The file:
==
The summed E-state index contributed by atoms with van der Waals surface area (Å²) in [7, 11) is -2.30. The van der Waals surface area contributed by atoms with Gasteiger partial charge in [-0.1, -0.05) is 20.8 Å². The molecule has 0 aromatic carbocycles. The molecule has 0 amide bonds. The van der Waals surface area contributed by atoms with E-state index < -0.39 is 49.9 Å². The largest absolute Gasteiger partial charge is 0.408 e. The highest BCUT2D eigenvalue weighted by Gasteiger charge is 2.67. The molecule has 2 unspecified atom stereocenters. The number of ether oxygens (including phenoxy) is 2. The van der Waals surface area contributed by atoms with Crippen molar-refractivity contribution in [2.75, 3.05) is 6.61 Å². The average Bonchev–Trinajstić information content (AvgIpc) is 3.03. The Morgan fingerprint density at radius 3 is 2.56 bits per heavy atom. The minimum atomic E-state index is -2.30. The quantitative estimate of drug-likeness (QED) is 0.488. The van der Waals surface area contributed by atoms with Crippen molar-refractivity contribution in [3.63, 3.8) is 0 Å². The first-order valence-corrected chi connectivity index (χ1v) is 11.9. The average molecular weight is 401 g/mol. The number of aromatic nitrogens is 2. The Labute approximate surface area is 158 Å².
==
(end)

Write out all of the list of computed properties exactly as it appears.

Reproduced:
The summed E-state index contributed by atoms with van der Waals surface area (Å²) in [7, 11) is -2.30. The van der Waals surface area contributed by atoms with Gasteiger partial charge in [-0.1, -0.05) is 20.8 Å². The molecule has 0 aromatic carbocycles. The molecule has 0 amide bonds. The van der Waals surface area contributed by atoms with E-state index < -0.39 is 49.9 Å². The largest absolute Gasteiger partial charge is 0.408 e. The highest BCUT2D eigenvalue weighted by Gasteiger charge is 2.67. The molecule has 2 unspecified atom stereocenters. The number of ether oxygens (including phenoxy) is 2. The van der Waals surface area contributed by atoms with Crippen molar-refractivity contribution in [2.75, 3.05) is 6.61 Å². The average Bonchev–Trinajstić information content (AvgIpc) is 3.03. The Morgan fingerprint density at radius 3 is 2.56 bits per heavy atom. The minimum atomic E-state index is -2.30. The quantitative estimate of drug-likeness (QED) is 0.488. The van der Waals surface area contributed by atoms with Crippen molar-refractivity contribution in [3.63, 3.8) is 0 Å². The first-order valence-corrected chi connectivity index (χ1v) is 11.9. The average molecular weight is 401 g/mol. The number of aromatic nitrogens is 2. The Labute approximate surface area is 158 Å².